But the internet is all abuzz about Michael Bay’s meltdown on Monday during a Samsung press conference at the CES 2014 Conference. If you’ve missed the viral video, it’s not really that earth shattering. But, let’s agree that it’s lucky for Bay that he doesn’t have to count on his public speaking skills to earn a paycheck. If you or I were presenting evidence and our computer or Trial Director program went screwy, apologizing and walking off wouldn’t be a realistic option.
But this stuff does happen. And, like a jazz musician, you’ve got to improvise. Even if you are meticulous in your preparation and think you’re prepared for anything, chances are something could happen that will catch you off guard. I’m of the view that, rather than fooling yourself into thinking you’re so well prepared that nothing will surprise you, it’s a better idea to expect that something will go wrong–or at least something unexpected will happen–and prepare yourself up to deal with it. That’s more fun, anyway.
Concededly, one way to reduce the chances your technology will fail you is to rely on it less. Many trial lawyers still use overhead projectors because they’re almost fool-proof. Or they say they use them because they are almost fool-proof, but the real reason is they can’t be bothered to learn Powerpoint or Trial Director. Whatever their reasons, I have no quarrel with going old school, low-tech, if it conveys the message and wins the case. A good trial lawyer with nothing but an easel will do far better than a so-so lawyer with the most advanced technology available.
The problem with resisting technology in trial presentation, though, is that the internet, gaming and effects-driven movies have made people–some of them your potential jurors–almost numb to anything that lacks a wow factor. There’s also the brute fact that some of these technologies really are brilliant and, frankly, should be embraced to the extent they can help lawyers, good and so-so alike, present otherwise dry or complex information in a way that engages jurors.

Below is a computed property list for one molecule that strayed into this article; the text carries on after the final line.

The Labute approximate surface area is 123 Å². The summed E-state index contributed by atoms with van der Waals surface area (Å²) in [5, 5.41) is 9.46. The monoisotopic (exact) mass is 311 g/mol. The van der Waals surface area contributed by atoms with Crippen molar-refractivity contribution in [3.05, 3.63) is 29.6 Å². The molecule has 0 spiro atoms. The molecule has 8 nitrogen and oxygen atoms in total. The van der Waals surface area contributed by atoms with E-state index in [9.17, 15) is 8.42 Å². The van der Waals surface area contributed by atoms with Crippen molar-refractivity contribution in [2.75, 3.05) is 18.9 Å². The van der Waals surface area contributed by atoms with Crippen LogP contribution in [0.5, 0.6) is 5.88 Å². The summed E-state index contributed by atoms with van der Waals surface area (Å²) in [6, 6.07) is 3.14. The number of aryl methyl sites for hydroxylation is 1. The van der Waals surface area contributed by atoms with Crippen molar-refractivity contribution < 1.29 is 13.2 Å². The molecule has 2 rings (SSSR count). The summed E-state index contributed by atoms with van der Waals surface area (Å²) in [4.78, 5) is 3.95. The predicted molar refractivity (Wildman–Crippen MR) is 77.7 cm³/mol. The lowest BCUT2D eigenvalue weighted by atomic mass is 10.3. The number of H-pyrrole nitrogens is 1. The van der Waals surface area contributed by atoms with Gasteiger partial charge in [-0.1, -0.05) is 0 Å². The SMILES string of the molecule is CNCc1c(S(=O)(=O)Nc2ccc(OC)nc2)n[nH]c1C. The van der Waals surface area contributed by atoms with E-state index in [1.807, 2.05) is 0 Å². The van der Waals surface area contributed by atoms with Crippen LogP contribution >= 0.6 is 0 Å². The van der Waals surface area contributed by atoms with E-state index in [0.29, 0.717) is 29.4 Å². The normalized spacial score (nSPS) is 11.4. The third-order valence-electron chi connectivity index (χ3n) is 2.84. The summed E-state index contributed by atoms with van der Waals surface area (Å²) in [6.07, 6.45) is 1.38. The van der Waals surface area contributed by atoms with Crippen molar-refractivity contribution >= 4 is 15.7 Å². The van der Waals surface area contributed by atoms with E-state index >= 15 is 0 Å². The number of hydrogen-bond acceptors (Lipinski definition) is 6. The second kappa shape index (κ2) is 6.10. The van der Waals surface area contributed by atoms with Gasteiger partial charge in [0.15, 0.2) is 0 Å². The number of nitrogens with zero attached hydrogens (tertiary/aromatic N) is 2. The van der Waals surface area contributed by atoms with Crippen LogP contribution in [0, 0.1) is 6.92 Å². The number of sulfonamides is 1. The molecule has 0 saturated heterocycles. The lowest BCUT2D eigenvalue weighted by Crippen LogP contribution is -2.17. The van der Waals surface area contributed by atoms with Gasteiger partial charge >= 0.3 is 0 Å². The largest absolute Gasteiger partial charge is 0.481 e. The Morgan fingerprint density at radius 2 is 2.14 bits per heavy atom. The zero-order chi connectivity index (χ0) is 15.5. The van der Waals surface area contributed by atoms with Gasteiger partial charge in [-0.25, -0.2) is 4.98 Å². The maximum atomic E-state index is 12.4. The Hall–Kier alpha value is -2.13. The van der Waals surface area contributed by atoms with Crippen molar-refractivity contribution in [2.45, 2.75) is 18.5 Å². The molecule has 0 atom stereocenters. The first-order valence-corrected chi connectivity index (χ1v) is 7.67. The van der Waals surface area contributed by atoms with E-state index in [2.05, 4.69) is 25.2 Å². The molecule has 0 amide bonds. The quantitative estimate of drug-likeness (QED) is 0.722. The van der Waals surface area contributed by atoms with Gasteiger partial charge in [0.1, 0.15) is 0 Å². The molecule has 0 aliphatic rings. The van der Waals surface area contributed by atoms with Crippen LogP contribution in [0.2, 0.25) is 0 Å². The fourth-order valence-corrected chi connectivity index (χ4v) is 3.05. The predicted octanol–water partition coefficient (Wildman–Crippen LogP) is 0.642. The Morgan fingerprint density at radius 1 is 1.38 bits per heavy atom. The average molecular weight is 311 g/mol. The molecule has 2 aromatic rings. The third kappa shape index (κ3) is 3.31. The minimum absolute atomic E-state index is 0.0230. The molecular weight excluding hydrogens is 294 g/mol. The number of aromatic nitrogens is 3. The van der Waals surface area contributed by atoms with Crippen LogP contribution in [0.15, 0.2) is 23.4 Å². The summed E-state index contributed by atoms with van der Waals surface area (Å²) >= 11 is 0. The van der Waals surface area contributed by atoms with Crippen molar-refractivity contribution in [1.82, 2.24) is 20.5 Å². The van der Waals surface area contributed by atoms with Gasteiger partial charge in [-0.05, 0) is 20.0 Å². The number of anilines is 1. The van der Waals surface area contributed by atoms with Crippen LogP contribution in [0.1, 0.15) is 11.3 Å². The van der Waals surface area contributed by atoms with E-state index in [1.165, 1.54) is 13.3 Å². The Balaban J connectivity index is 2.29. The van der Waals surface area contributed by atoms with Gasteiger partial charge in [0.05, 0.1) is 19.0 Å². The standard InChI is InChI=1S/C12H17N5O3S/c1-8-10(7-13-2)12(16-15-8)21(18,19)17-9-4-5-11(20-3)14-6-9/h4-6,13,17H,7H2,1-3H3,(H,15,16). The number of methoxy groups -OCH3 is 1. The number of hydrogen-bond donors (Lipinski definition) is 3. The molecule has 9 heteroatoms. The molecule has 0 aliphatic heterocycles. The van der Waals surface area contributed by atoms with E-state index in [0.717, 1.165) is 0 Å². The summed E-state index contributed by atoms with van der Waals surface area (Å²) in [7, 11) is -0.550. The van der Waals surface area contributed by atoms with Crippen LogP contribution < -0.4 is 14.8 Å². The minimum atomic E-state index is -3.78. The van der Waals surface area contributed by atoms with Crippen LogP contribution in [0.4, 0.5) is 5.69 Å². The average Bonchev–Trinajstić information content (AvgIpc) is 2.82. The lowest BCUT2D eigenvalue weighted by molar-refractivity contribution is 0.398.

Regardless whether you embrace technology or remain a caveman lawyer, you need to embrace the unexpected. I’m going to go out on a limb and suggest that, given the fascinating life he’s led, there’s a decent chance Michael Bay could have conjured an extemporaneous presentation that was even more compelling than what was written on the broken teleprompter. But he needed to be prepared for the possibility that the teleprompter (or something else) would let him down.
I like the idea of trying to take a bad situation and turn it to your advantage. If a jury or other audience sees you confronted with a technical malfunction or other problem, it can be more than just an opportunity to let the jury, the judge and your client down. To fail miserably. It’s equally an opportunity to gain credibility and respect because you did not let the mishap derail your presentation. You get bonus points if you find a way to weave genuine humor–not corny or forced–into the situation.